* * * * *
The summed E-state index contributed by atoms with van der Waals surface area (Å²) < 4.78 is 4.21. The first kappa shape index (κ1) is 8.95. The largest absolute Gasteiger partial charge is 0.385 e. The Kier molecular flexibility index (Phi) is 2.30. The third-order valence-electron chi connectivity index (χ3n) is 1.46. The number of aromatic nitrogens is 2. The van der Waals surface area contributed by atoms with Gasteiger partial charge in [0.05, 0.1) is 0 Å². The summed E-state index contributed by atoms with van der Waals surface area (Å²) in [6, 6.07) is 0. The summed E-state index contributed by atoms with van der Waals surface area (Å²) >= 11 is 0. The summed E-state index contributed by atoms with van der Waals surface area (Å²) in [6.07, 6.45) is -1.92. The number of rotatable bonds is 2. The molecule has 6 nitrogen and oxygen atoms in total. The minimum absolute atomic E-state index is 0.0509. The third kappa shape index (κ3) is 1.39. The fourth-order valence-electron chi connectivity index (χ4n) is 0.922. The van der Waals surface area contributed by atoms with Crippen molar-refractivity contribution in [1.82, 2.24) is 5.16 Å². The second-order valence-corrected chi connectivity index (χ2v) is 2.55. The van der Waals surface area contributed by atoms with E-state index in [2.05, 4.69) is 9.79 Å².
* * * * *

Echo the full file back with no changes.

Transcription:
The summed E-state index contributed by atoms with van der Waals surface area (Å²) < 4.78 is 4.21. The first kappa shape index (κ1) is 8.95. The largest absolute Gasteiger partial charge is 0.385 e. The Kier molecular flexibility index (Phi) is 2.30. The third-order valence-electron chi connectivity index (χ3n) is 1.46. The number of aromatic nitrogens is 2. The van der Waals surface area contributed by atoms with Gasteiger partial charge in [0.05, 0.1) is 0 Å². The summed E-state index contributed by atoms with van der Waals surface area (Å²) in [6, 6.07) is 0. The summed E-state index contributed by atoms with van der Waals surface area (Å²) >= 11 is 0. The summed E-state index contributed by atoms with van der Waals surface area (Å²) in [6.07, 6.45) is -1.92. The number of rotatable bonds is 2. The molecule has 6 nitrogen and oxygen atoms in total. The minimum absolute atomic E-state index is 0.0509. The third kappa shape index (κ3) is 1.39. The fourth-order valence-electron chi connectivity index (χ4n) is 0.922. The van der Waals surface area contributed by atoms with Crippen molar-refractivity contribution in [1.82, 2.24) is 5.16 Å². The second-order valence-corrected chi connectivity index (χ2v) is 2.55. The van der Waals surface area contributed by atoms with E-state index in [2.05, 4.69) is 9.79 Å².